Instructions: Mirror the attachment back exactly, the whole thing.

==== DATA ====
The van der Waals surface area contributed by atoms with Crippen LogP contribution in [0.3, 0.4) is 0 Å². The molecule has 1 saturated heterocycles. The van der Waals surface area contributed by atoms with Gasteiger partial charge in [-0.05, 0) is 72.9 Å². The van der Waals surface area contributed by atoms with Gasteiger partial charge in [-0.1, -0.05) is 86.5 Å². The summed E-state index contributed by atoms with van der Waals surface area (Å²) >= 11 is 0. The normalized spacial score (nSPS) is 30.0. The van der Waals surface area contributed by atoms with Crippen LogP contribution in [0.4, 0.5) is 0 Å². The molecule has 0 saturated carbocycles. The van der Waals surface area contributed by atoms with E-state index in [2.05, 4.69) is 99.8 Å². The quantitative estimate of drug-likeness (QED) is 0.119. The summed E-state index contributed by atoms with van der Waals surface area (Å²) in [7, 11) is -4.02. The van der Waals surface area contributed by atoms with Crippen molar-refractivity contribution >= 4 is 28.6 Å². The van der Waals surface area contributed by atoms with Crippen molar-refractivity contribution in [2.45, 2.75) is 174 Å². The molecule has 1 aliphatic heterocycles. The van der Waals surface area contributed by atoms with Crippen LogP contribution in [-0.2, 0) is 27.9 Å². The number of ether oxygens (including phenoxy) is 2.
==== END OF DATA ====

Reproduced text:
The van der Waals surface area contributed by atoms with Crippen LogP contribution in [0.3, 0.4) is 0 Å². The molecule has 1 saturated heterocycles. The van der Waals surface area contributed by atoms with Gasteiger partial charge in [-0.05, 0) is 72.9 Å². The van der Waals surface area contributed by atoms with Gasteiger partial charge in [-0.1, -0.05) is 86.5 Å². The summed E-state index contributed by atoms with van der Waals surface area (Å²) >= 11 is 0. The normalized spacial score (nSPS) is 30.0. The van der Waals surface area contributed by atoms with Crippen LogP contribution in [0.4, 0.5) is 0 Å². The molecule has 0 saturated carbocycles. The van der Waals surface area contributed by atoms with E-state index in [2.05, 4.69) is 99.8 Å². The quantitative estimate of drug-likeness (QED) is 0.119. The summed E-state index contributed by atoms with van der Waals surface area (Å²) in [7, 11) is -4.02. The van der Waals surface area contributed by atoms with Crippen molar-refractivity contribution >= 4 is 28.6 Å². The van der Waals surface area contributed by atoms with Crippen molar-refractivity contribution in [2.45, 2.75) is 174 Å². The molecule has 1 aliphatic heterocycles. The van der Waals surface area contributed by atoms with Crippen LogP contribution in [-0.2, 0) is 27.9 Å². The number of ether oxygens (including phenoxy) is 2.